Developing computer systems capable of recognizing arguments in natural human language and engaging in debate is a great challenge. One of the most challenging challenges in the field of artificial intelligence (AI).
On Nature now scientist Noam Slonim, Israeli researcher at IBM, reports an impressive development in this field: Project Debater, an artificial intelligence system that can engage with humans in the debate. An AI that knows how to dispute.
The results, surprising in their own way, show how far research has come in this area.
Less than a decade ago, the analysis of human discourse to identify the ways in which a theme is used to support conclusions was far beyond computational capabilities.
Since then, a combination of technical advances in artificial intelligence and increasing maturity in engineering (alongside growing commercial demand) has led to rapid expansion.
More than 50 labs around the world are working on the problem, including teams from all major software companies.
Because it is not at all easy to develop an artificial intelligence capable of making a debate with humans
The structure of a controversy, of an argument, is too varied, too complex, too nuanced and often too veiled to be easily recognized. For this Slonim has decided to start a great challenge: to develop a completely autonomous system that can take part in a live debate with humans.
Project Debater is the culmination of this work.
Project Debater is, first of all, an extraordinary engineering feat.
An extraordinarily ambitious undertaking. And as with nearly all AI research that aims this high, a key bottleneck is data acquisition. It takes enough to calculate an effective solution to the challenge of making a machine argue.
Project Debater has faced this obstacle. It did so using a two-pronged approach. Primo, he narrowed his attention to about 100 topics of debate. Second, collects its raw material from large data sets, even by the standards of modern language processing systems.
In a series of releases in 2018 and 2019, Project Debater tackled a number of talented and high-profile human debates, and her performance was informally evaluated by the audience.
What is the outline of a debate with Project Debater?
Supported by its argumentation techniques and powered by its elaborate datasets, the system creates a 4-minute speech that opens a debate on a topic in its repertoire, to which a human opponent responds. He then reacts to his opponent's points by producing a second 4-minute speech. The opponent responds with their 4-minute rebuttal and the debate ends with both participants issuing a 2-minute closing statement.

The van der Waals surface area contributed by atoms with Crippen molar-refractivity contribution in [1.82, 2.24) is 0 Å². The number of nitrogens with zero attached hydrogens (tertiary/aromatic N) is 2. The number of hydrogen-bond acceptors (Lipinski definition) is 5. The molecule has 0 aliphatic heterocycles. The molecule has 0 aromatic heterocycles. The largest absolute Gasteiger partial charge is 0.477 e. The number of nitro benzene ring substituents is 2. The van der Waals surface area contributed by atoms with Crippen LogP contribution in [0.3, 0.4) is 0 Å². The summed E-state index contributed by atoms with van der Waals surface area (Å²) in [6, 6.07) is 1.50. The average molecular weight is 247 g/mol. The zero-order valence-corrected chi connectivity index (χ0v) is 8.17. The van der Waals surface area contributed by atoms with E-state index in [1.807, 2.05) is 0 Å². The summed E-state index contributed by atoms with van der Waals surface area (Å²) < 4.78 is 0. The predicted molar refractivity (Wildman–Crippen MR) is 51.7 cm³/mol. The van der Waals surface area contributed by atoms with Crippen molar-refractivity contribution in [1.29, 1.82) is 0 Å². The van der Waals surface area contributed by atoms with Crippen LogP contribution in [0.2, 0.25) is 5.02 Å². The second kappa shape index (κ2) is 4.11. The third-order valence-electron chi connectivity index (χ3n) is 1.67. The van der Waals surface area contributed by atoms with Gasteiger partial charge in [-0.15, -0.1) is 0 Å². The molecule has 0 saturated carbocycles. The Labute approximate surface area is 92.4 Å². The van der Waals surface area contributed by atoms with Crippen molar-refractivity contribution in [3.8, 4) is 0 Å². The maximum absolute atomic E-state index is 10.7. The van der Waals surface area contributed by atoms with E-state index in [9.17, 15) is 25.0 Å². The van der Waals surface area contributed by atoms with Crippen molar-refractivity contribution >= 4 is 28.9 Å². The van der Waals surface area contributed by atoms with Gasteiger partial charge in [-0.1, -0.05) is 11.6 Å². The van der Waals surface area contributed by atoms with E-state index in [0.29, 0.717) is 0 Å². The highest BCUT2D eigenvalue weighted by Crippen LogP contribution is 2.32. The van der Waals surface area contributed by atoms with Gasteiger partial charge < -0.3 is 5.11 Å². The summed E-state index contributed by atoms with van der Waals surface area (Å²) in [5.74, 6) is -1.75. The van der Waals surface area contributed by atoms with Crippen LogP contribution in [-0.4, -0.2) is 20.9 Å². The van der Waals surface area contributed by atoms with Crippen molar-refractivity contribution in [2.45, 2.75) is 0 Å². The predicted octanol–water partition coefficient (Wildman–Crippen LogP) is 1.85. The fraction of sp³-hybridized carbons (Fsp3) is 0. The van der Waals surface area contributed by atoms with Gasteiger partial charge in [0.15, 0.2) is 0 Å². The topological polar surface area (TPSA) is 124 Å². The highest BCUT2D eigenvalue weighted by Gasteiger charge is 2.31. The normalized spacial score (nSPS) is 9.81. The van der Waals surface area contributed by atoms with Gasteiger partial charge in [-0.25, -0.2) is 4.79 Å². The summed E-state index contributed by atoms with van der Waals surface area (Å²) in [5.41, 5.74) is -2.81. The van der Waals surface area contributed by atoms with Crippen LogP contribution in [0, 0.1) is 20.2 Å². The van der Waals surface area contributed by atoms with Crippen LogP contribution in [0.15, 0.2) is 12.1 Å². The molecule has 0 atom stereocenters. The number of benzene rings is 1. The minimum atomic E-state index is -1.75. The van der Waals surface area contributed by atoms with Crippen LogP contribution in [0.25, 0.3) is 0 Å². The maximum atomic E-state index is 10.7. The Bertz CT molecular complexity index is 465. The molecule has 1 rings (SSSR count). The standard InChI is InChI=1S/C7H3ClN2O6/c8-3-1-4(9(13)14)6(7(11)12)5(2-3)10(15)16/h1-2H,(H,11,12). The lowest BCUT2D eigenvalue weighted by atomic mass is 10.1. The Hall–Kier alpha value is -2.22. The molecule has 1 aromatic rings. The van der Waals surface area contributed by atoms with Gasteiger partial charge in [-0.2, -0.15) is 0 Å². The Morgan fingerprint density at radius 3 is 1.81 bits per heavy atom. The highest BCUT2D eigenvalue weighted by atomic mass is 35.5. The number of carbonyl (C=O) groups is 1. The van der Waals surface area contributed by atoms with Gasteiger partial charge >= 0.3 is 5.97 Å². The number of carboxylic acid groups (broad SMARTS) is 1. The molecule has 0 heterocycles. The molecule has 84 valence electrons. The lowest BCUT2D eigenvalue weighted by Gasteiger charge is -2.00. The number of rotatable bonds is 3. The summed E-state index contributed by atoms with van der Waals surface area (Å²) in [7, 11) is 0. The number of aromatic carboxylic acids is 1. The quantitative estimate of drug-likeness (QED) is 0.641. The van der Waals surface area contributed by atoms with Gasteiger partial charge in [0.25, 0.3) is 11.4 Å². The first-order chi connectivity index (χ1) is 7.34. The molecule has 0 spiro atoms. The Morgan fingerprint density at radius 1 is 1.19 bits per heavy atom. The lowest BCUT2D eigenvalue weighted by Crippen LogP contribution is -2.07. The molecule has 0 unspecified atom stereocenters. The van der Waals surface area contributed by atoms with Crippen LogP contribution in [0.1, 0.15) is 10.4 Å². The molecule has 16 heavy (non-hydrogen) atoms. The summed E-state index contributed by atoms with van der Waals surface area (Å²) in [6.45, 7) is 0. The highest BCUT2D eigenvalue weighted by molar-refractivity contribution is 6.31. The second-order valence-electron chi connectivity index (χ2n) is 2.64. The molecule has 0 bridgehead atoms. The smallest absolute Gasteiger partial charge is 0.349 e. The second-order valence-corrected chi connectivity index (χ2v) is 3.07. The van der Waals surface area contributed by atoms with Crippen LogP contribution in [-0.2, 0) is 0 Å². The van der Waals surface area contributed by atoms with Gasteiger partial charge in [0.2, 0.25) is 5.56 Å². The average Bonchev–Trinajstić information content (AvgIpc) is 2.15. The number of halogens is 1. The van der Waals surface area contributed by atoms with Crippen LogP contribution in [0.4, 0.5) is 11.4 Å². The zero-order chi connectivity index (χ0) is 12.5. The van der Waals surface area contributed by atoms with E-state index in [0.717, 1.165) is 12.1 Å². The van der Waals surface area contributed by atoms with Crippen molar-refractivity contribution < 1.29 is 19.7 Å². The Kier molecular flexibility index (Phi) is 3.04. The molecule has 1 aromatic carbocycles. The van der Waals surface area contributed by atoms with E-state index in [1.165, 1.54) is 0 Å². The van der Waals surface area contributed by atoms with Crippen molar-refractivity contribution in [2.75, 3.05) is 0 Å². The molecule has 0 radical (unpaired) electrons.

Perhaps the weakest aspect of the system is that it struggles to emulate the coherence and flow of human debates.
Yet this limitation is certainly not Project Debater's “fault”.
The structure of the argument is still poorly understood, despite two millennia of research. Depending on whether the focus of research is the use of language, epistemology (the philosophical theory of knowledge), cognitive processes or logical validity, the characteristics proposed as crucial for a coherent model of argumentation and reasoning differ greatly.
The models of what constitutes a good argument are thus extremely diverse, while the models of what constitutes a good debate amount to little more than formalized intuition (although disciplines in which the goodness of debate is codified, such as law, are in advantage on this front).
It is therefore no wonder that Project Debater's performance was evaluated simply by asking a human audience if they thought it was "an example of decent debate". For nearly two-thirds of the topics discussed, humans thought this was the case.
The Debater project is a crucial step in the development of topic technology. These findings offer a tantalizing glimpse into how an artificial intelligence system might work with the web of arguments that humans interpret with so apparent ease.
Between fake news and polarization of public opinion, the need for human beings to be supported in the creation, elaboration and sharing of complex topics could soon become pressing.
AI could "train" human beings to debate (and critically).
In summary: Project Debater's challenge is hard, but it also represents progress that can contribute to human reasoning.